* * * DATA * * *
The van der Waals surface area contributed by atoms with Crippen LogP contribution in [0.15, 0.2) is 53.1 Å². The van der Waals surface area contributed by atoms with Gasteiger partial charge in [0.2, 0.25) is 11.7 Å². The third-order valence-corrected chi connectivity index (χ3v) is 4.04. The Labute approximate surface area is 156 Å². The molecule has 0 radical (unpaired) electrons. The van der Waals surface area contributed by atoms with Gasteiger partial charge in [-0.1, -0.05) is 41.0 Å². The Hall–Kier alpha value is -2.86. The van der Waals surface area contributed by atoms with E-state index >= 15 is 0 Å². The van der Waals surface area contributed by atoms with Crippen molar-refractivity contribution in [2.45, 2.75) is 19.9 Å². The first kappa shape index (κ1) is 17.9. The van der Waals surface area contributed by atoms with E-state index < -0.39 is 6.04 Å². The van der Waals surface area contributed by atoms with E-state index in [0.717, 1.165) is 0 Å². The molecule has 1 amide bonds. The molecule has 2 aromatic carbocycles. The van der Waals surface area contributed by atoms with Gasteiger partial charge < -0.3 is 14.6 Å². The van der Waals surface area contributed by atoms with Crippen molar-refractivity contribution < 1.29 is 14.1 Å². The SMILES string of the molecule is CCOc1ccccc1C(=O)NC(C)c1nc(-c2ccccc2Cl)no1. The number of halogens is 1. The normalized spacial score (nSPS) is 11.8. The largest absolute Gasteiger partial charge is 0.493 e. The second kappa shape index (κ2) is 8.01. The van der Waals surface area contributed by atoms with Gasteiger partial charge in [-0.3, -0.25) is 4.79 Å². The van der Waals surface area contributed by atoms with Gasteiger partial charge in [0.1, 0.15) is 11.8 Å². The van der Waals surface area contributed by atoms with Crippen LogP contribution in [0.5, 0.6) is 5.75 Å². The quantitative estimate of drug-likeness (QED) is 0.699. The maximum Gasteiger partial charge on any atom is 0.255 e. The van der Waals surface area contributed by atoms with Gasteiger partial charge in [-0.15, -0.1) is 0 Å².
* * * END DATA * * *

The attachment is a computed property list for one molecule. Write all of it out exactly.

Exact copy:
The van der Waals surface area contributed by atoms with Crippen LogP contribution in [0.15, 0.2) is 53.1 Å². The van der Waals surface area contributed by atoms with Gasteiger partial charge in [0.2, 0.25) is 11.7 Å². The third-order valence-corrected chi connectivity index (χ3v) is 4.04. The Labute approximate surface area is 156 Å². The molecule has 0 radical (unpaired) electrons. The van der Waals surface area contributed by atoms with Gasteiger partial charge in [-0.1, -0.05) is 41.0 Å². The Hall–Kier alpha value is -2.86. The van der Waals surface area contributed by atoms with E-state index >= 15 is 0 Å². The van der Waals surface area contributed by atoms with Crippen molar-refractivity contribution in [2.45, 2.75) is 19.9 Å². The first kappa shape index (κ1) is 17.9. The van der Waals surface area contributed by atoms with E-state index < -0.39 is 6.04 Å². The van der Waals surface area contributed by atoms with E-state index in [0.717, 1.165) is 0 Å². The molecule has 1 amide bonds. The molecule has 2 aromatic carbocycles. The van der Waals surface area contributed by atoms with Gasteiger partial charge < -0.3 is 14.6 Å². The van der Waals surface area contributed by atoms with Crippen molar-refractivity contribution < 1.29 is 14.1 Å². The SMILES string of the molecule is CCOc1ccccc1C(=O)NC(C)c1nc(-c2ccccc2Cl)no1. The number of halogens is 1. The normalized spacial score (nSPS) is 11.8. The largest absolute Gasteiger partial charge is 0.493 e. The second kappa shape index (κ2) is 8.01. The van der Waals surface area contributed by atoms with Gasteiger partial charge in [-0.3, -0.25) is 4.79 Å². The van der Waals surface area contributed by atoms with Gasteiger partial charge in [0.1, 0.15) is 11.8 Å². The van der Waals surface area contributed by atoms with Crippen LogP contribution in [0.5, 0.6) is 5.75 Å². The quantitative estimate of drug-likeness (QED) is 0.699. The maximum Gasteiger partial charge on any atom is 0.255 e. The van der Waals surface area contributed by atoms with Gasteiger partial charge in [-0.15, -0.1) is 0 Å².